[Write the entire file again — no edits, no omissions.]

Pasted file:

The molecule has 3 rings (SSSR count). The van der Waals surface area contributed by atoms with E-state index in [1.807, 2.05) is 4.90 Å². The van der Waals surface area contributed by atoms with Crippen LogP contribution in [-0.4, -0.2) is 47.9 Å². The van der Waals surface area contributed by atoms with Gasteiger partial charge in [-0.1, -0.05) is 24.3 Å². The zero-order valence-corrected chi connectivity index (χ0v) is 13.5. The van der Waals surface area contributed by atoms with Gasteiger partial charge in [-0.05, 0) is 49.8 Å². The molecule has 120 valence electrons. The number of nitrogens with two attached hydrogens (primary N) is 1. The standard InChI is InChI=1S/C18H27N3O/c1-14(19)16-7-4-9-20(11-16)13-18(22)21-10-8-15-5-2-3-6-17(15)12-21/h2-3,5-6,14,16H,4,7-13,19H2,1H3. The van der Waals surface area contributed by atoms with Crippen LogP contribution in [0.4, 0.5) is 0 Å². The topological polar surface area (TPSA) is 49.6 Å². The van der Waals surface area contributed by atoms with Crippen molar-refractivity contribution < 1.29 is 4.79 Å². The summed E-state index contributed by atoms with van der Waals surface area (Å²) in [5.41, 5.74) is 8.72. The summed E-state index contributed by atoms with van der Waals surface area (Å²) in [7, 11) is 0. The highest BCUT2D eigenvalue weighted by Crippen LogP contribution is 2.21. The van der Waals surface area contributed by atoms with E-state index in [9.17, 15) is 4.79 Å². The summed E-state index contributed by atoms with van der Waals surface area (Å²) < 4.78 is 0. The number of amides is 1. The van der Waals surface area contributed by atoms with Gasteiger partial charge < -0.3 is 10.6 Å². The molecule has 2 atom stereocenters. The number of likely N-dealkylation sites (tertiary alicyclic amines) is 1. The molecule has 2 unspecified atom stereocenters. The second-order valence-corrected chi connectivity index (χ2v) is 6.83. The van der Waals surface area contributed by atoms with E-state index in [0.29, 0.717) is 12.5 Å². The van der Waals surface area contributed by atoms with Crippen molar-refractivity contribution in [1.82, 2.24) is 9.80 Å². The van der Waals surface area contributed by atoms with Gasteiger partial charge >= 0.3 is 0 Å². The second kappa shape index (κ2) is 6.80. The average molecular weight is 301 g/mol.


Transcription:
The molecule has 3 rings (SSSR count). The van der Waals surface area contributed by atoms with E-state index in [1.807, 2.05) is 4.90 Å². The van der Waals surface area contributed by atoms with Crippen LogP contribution in [-0.4, -0.2) is 47.9 Å². The van der Waals surface area contributed by atoms with Gasteiger partial charge in [-0.1, -0.05) is 24.3 Å². The zero-order valence-corrected chi connectivity index (χ0v) is 13.5. The van der Waals surface area contributed by atoms with Gasteiger partial charge in [-0.05, 0) is 49.8 Å². The molecule has 120 valence electrons. The number of nitrogens with two attached hydrogens (primary N) is 1. The standard InChI is InChI=1S/C18H27N3O/c1-14(19)16-7-4-9-20(11-16)13-18(22)21-10-8-15-5-2-3-6-17(15)12-21/h2-3,5-6,14,16H,4,7-13,19H2,1H3. The van der Waals surface area contributed by atoms with Crippen LogP contribution in [0.4, 0.5) is 0 Å². The topological polar surface area (TPSA) is 49.6 Å². The van der Waals surface area contributed by atoms with Crippen molar-refractivity contribution < 1.29 is 4.79 Å². The summed E-state index contributed by atoms with van der Waals surface area (Å²) in [5.41, 5.74) is 8.72. The summed E-state index contributed by atoms with van der Waals surface area (Å²) in [7, 11) is 0. The highest BCUT2D eigenvalue weighted by Crippen LogP contribution is 2.21. The van der Waals surface area contributed by atoms with E-state index in [9.17, 15) is 4.79 Å². The summed E-state index contributed by atoms with van der Waals surface area (Å²) < 4.78 is 0. The number of amides is 1. The van der Waals surface area contributed by atoms with Gasteiger partial charge < -0.3 is 10.6 Å². The molecule has 2 atom stereocenters. The number of likely N-dealkylation sites (tertiary alicyclic amines) is 1. The molecule has 2 unspecified atom stereocenters. The second-order valence-corrected chi connectivity index (χ2v) is 6.83. The van der Waals surface area contributed by atoms with E-state index in [0.29, 0.717) is 12.5 Å². The van der Waals surface area contributed by atoms with Crippen molar-refractivity contribution in [1.82, 2.24) is 9.80 Å². The van der Waals surface area contributed by atoms with Gasteiger partial charge >= 0.3 is 0 Å². The second kappa shape index (κ2) is 6.80. The average molecular weight is 301 g/mol.